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We camped for two nights, which provided us 1.5 days to dive.  We elected to bring six tanks each, and arriving late afternoon on the first day we spent our time setting up camp, cooking dinner, and drinking by the fire until the rain chased us off.  The next day saw four dives in almost perfect sea conditions, while we only dove twice in the morning of our departure day.

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One of the funniest things to happen while we were there was the unexpected growth and quick approach of a tropical depression, which made a run at Okinawa from the south.  We had checked the weather prior to departure, but once on-site, our weather became a simple matter of looking at the ocean, 20 meters away.  Although we did note that the winds had increased, and rain showers started here and there, we thought little of it because the seas in our crescent bay were completely protected from the somewhat gusty southerly winds.  In fact, on our last day, with the winds picking up even more, the seas actually got calmer since the wind was, in effect, countering what little waves were coming in from the north.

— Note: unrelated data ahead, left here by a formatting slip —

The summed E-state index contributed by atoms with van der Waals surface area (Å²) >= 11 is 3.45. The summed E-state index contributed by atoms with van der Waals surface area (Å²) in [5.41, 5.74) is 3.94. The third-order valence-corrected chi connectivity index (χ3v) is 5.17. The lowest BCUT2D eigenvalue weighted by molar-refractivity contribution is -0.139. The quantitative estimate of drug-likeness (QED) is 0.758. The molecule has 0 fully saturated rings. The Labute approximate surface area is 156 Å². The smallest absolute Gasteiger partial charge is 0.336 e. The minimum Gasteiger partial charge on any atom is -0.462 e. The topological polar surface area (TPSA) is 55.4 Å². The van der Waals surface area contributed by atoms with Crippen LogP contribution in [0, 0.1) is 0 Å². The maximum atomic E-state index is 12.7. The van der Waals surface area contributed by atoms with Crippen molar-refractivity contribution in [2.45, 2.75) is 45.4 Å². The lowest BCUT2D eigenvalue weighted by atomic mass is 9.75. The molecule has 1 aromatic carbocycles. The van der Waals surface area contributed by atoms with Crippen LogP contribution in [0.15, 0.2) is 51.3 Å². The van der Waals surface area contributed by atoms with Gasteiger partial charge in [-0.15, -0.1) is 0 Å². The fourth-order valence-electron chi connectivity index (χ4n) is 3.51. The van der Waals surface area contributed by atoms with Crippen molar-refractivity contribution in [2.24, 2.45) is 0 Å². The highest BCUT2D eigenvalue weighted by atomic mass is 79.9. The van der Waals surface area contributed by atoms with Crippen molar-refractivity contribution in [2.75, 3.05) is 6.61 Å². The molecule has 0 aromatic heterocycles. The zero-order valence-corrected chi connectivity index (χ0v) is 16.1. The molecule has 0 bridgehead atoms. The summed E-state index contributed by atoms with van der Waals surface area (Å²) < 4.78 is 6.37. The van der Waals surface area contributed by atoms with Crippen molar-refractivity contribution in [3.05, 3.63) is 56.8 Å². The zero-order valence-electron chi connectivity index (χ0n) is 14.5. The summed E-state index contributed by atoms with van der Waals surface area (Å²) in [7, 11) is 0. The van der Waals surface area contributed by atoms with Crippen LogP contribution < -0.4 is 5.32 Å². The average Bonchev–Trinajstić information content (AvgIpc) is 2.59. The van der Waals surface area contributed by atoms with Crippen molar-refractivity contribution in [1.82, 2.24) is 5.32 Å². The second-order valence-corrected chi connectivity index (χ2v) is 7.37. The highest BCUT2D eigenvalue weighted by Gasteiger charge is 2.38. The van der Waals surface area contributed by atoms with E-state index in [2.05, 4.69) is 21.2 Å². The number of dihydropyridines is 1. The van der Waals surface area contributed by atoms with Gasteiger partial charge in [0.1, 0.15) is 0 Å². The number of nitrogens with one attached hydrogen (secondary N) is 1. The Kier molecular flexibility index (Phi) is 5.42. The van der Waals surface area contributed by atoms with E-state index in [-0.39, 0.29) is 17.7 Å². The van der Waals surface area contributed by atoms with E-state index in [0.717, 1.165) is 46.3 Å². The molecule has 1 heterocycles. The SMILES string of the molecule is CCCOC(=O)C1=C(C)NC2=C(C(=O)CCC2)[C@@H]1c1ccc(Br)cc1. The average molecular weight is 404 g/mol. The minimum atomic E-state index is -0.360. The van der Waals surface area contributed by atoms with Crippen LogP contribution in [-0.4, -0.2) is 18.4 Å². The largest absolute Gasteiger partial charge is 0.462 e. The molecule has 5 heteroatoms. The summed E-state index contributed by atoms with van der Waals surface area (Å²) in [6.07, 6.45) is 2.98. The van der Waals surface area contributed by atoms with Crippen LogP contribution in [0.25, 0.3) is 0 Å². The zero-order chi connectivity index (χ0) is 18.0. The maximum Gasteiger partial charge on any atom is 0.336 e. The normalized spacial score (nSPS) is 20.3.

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On our surface interval on our last day, one of our buddies, a retired Army pilot and contractor here on Okinawa, got a call from a coworker asking what we were doing up there diving in “Danger”.  Of course hearing only a one-sided conversation, all I heard was Ben replying, “What are you talking about Danger, it’s beautiful here!”  There wasn’t much more to the phone call, and I think most of us dismissed that comment as a jealous someone trying to ruin our fun with a rather low-brow prank.

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Well, he wasn’t pulling our leg after all!  We had expected to enjoy one of Okinawa’s gorgeous sun-sets over the East China sea during our drive home south along Highway 58.   But that was not to be.  As we excited the protected northern-facing bowl that our campsite sat in and crossed over the slight ridge to get back to the coastal highway, we were met with angry skies, gusting winds, and growing seas.  During the roughly three-hour drive home, the weather became downright nasty.  The storm hit us that evening.

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So, having been deprived of that sunset, I’ll have to plan this trip all over again.  Except this time I’ll bring a bedroll, more scuba tanks, and perhaps check the weather a little bit more closely….

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River Rats: Trekking to Tadake Falls


I'm my own lifeguard at Tadake Falls!

I’m my own lifeguard at Tadake Falls!